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At Mad Fresh, it's worth becoming a regular

Dec. 20, 2012
Xavier Duclos opened Mad Fresh Urban Bistro in the Pinebrook Plaza behind Outback Steakhouse in south Fort Myers.
Xavier Duclos opened Mad Fresh Urban Bistro in the Pinebrook Plaza behind Outback Steakhouse in south Fort Myers. / The News-Press file photo


12995 S. Cleveland Ave., south Fort Myers
• Food:★★★½
• Atmosphere:★★★☆
• Service:★★★☆
• Price: $-$$$
• Hours: 11 a.m.-8 p.m. Tuesday to Thursday, 11 a.m.-10 p.m. Friday and Saturday, closed Sunday. Open 11 a.m.-8 p.m. Mondays starting January.
• Call: 362-2363
• Noise level: Conversational mostly, loud at capacity when the doors are open and traffic out front is heavy
• Etc.: Private dining area seats up to 12, takeout available, $5 by-the-glass wines include several interesting selections, craft beers available, desserts change daily (Nutella-stuffed creme brulee highly recommended).

• Marinated roasted red beets and artichokes, $9.95
• Quinoa salad with shallot vinaigrette, $8.95
• Flank-steak tartine, $12.95


• The Classic Burger, $8.95
• Tuscan flatbread $11.95
• Parisian flatbread $14.95
• Charcuterie and fromage duo, $18.95


Mad Fresh Urban Bistro has some people confused.

Yes, it uses all the same signage as the old Mad Fresh Takeout. And, yes, it’s in the exact same Mad Fresh Takeout location behind Outback Steakhouse in south Fort Myers, but that’s where the similarities end.

Mad Fresh Urban Bistro opened its doors in October. That tattooed man behind the counter, the one with the toothy smile and red Nikes, is new chef-owner Xavier (pronounced Zah-vee-ay, in your breathiest French accent) Duclos. It’s his French upbringing and Manhattan-fine-dining background that inform Mad Fresh Bistro’s simple, ingredient-driven menu.

It’s a menu where huge, pizza-style flatbreads come slathered in goat cheese, melting brie and sweetly caramelized onions. And where thin French fries are fried the right way — once to soften them, and again, just before ordering, so they arrive at your table all salt and crunch.

This new bistro is no larger than its same-name predecessor. Ten or so awkward, bouncy, backless stools line the lime-colored bar. They’re stingy on comfort, generous on views of the chef hard at work. There are a handful of tables along a slim banquette, and at a larger booth underneath a chalkboard detailing the day’s specials on the left wall.

Such a cozy dining room can be intimidating.

Walk in to Mad Fresh during a jam-packed dinner service and you can feel like the odd party out, the one group at the restaurant not privy to the jokes being cracked at the bar, or the special, unseen menu that entitles certain VIPs to steak tartare crowned with a perfect quail egg and a sprinkle of sea salt.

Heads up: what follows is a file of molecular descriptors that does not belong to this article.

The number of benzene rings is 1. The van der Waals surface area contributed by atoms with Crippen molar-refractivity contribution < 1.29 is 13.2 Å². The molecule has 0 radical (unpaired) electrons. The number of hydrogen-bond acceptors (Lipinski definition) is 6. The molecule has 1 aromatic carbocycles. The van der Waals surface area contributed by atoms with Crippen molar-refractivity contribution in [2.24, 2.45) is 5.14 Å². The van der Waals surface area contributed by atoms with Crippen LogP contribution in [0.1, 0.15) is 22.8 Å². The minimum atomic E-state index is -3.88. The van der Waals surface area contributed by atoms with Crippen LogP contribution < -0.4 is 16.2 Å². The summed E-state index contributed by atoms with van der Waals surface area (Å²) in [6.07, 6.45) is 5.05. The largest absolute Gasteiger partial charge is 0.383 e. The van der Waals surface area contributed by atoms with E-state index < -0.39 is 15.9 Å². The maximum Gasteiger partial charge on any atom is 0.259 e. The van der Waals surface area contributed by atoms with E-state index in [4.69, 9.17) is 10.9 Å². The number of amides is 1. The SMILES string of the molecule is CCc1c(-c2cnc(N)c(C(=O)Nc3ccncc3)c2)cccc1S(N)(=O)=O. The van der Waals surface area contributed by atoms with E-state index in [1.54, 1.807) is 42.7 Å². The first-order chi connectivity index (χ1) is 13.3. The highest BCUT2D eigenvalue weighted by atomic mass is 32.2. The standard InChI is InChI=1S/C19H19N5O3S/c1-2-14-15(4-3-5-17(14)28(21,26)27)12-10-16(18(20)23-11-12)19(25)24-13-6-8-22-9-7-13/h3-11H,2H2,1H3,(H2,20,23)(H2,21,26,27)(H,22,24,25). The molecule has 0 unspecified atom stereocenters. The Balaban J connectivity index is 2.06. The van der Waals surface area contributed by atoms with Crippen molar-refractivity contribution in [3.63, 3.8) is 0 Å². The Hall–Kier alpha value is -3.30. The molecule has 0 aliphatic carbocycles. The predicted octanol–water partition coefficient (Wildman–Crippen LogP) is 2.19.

I wanted that tartare. But after waiting a few minutes to be acknowledged, and a few more minutes for a menu (on which tartare was not an option), I gave up — settling for very good steak frites and a refreshing quinoa salad instead.

Service is on the casual side of casual here. On my visits, a bubbly woman in smart glasses tended to tables. If you need more water (or a spoon, or another napkin), you’re best off flagging her down. It’s not the kind of place where servers have time to note such things in passing.

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But my, can you eat well.

Duclos has a thing for giant portions. Tartines (think open-faced sandwiches) the size of your forearm are draped in slices of good chorizo and salami, then topped with mounds of dressed arugula for balance. Lentil soup, a hearty bowl of it, is finished with a dollop of harissa, a North African chili sauce that jabs with exotic heat.

There are fat burgers and plentiful charcuterie plates. Steak sandwiches overflow with thick, perfect slices of juicy beef, caramelized onions and Duclos’ homemade aioli. “It is not Hellman’s,” he said one night, proudly.

Should you return to Mad Fresh Urban Bistro, there’s a good chance Duclos will remember your face, and possibly what you last ordered. Show up a third time, during that lull between lunch and dinner, and Duclos may offer to make you something off the menu — like that steak tartare, or sautéed beef tongue on crusty bread.

You might look back on those first visits more fondly now. And you’ll surely look forward to your next.

Jean Le Boeuf is the nom de plume of a local food lover who dines at The News-Press’ expense. Send email to; or @jeanleboeuf (Twitter).

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